So, you want to be a rock star. You’ve got the clothes, you’ve got the looks – what you need now is a guitar. But if you’re new to the game how do you pick a good one? You read on, dude, you read on….
You’re probably already set on a solid-body axe, but it doesn’t hurt to know your options. The three types of electric guitar body are:
Solid body – solid wood reduces body vibration. This means better sustain and less chance of feedback.
Semi-hollow – adds a little acoustic to your sound, but still allows significant volume before you enter feedback land.
Hollow body – almost an acoustic guitar with a pickup, often used by jazz guitarists. Watch out for feedback at high volume.
Choose a guitar with a body that suits the music you want to play. You won’t want an axe that delivers a mellow jazz sound if you’re into heavy metal.
Pickups have a profound influence on the sound of an electric guitar. Generally your choices are:
Single coil – you’ll have seen these on guitars like the Stratocaster. They have a clean sound well suited to blues and mellow melodies.
Humbucker – double-coil in design, these pickups suffer less electronic hum than single coil pickups. They’re louder, too – great for rock and metal.
Again, two basic types: fixed bridge and tremolo bridge (the ones with a whammy bar).
Obviously, if you love the sound of those bending strings you’ll go tremolo. If it doesn’t matter to you, though, it might be worth noting that fixed bridge guitars generally have better sustain as the string vibrations aren’t absorbed by a moveable bridge. A tremolo bridge may also affect the ability of the guitar to stay in tune.
Good machine heads are essential if your guitar is to stay in tune. Whether they are exposed (you can see the cog and the screw) or enclosed (the workings are covered by a metal housing) the tuning pegs should feel firmly located, shouldn’t wobble about and there shouldn’t be any play in the peg when you tighten or loosen a string.
Machine heads are a very visible statement of the guitar’s quality. Poor workmanship here may mean the rest of the guitar isn’t up to scratch.
You’re going to spend a lot of time with your hand on this, so make sure you like the feel. There are a number of different neck shapes, some thinner, some thicker, some broader, some narrower. Choose one that suits the size of your hand and your playing style.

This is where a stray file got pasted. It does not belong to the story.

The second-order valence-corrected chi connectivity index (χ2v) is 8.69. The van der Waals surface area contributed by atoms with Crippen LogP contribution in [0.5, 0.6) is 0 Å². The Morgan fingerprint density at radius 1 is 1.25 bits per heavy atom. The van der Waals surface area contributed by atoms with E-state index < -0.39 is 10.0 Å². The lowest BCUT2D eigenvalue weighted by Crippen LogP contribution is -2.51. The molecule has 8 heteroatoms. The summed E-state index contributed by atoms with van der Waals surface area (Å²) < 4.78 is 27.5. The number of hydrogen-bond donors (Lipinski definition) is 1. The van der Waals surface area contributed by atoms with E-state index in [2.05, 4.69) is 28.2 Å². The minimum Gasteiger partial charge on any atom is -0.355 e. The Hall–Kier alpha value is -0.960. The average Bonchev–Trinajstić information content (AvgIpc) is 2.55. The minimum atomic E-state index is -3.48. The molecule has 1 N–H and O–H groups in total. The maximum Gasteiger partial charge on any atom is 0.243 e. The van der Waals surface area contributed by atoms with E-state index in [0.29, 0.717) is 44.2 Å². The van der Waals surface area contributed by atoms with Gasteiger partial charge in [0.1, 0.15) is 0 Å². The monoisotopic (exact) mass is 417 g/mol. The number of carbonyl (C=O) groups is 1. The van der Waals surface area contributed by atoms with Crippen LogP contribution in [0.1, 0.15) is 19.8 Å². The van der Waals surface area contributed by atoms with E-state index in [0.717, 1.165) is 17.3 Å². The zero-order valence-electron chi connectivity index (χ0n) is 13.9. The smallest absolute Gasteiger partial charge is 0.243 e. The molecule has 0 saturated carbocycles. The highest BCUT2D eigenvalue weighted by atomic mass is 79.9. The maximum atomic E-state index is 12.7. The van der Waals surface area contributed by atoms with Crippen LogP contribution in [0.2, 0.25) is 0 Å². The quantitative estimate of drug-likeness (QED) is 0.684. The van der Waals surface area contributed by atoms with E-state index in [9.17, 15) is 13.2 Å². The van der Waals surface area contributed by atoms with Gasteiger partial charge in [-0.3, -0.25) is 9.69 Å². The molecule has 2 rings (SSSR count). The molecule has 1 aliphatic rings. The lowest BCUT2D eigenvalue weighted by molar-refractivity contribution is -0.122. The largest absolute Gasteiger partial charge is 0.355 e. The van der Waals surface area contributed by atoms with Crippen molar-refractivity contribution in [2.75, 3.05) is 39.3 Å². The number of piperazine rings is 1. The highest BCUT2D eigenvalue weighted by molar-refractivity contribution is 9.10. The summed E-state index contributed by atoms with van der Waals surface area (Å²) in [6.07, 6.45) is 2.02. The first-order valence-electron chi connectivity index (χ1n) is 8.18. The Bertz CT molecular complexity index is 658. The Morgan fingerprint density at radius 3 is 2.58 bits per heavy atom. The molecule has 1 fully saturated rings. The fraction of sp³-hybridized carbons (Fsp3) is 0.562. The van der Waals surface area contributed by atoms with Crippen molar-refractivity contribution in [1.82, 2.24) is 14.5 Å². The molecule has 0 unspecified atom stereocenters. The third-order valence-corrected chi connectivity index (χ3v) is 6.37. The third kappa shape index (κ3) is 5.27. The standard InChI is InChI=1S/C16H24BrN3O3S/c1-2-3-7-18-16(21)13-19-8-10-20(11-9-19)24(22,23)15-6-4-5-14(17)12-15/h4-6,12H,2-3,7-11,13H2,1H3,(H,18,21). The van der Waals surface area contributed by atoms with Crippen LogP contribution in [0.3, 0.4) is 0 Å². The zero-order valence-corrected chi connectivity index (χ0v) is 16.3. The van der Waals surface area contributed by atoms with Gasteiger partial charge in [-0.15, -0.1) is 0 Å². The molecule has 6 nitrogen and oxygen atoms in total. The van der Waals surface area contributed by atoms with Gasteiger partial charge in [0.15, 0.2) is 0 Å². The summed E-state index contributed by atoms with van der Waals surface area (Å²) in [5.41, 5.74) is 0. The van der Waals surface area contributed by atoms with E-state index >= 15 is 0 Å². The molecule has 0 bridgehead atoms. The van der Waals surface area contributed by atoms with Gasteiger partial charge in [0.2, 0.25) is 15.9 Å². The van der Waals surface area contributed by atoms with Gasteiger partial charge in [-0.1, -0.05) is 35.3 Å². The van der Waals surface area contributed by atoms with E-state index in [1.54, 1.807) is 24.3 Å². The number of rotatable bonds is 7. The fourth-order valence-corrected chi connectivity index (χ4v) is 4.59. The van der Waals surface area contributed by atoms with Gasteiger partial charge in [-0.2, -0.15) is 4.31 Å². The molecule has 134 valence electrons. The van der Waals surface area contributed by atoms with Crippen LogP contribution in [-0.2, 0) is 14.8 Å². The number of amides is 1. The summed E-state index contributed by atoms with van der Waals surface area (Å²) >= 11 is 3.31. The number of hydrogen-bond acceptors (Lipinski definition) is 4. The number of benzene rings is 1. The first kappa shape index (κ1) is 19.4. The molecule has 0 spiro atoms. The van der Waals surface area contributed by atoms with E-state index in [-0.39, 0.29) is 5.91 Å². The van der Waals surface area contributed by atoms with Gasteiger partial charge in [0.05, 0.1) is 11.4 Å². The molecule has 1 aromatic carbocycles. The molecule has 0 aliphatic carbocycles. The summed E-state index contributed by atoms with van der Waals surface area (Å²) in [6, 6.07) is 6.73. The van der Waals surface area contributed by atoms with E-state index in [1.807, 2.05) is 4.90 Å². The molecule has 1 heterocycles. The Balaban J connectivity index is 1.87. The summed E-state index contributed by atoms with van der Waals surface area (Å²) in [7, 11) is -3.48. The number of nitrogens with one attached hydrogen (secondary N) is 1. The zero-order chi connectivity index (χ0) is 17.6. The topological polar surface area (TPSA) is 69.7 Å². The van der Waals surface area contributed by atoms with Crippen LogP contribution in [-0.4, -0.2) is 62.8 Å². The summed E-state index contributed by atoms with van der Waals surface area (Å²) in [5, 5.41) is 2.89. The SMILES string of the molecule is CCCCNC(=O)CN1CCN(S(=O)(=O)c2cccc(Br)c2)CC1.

The neck also influences the quality of sound an guitar produces. Pick the guitar up, sight along the neck using the strings as a reference – the neck should have an extremely slight concave bow. This is known as “relief” and is necessary to stop the strings buzzing against the fret board. The neck should not appear twisted in anyway and should definitely not be convex.
Guitar necks are either set into the body of the guitar, or bolted on. The style used is no indication of quality – the Strat, after all, uses a bolt-on neck.
The action of a guitar refers to how high or low the strings sit in relation to the frets – too high and the instrument will be difficult to play, too low and the strings will buzz against the frets. Make sure the guitar you choose has an action you like. If you love the guitar, but don’t like it’s action, ask the staff if it can be adjusted.
In the Shop
Try all the guitars in your price range. Try them all at the same level of volume – if one guitar happens to produce more volume than another it might sound good just because it’s loud.
Test all guitars through the same amp. Amps have their own individual characteristics and you won’t get a true comparison if you chop and change.
Give the guitar a thorough going-over. Put it close to an amp – is it overly prone to feedback? Work all the knobs and slides – do they produce any unwanted noises? Do they all actually work? Are the strings set snugly into the nut, or do they move about as you play? Does the design of the body allow you to reach those top notes comfortably?
Ask about a warrantee – you want to be covered if the electrics short out a month after you take your baby home.
And, a really big plus – if you have a friend who knows about guitars, take them along.
What Price Fame?
Buying an electric guitar can be a time consuming exercise – lots of guitars to try, lots of shops to visit. It isn’t too much fun having to play in front of a shop full of people, either. But remember, everyone has to start somewhere and the effort you put in now will help you secure an instrument that gives you many years of playing pleasure. And maybe, just maybe, you’ll see yourself on TV one day….
Want to know more about buying an electric guitar? Check out this video.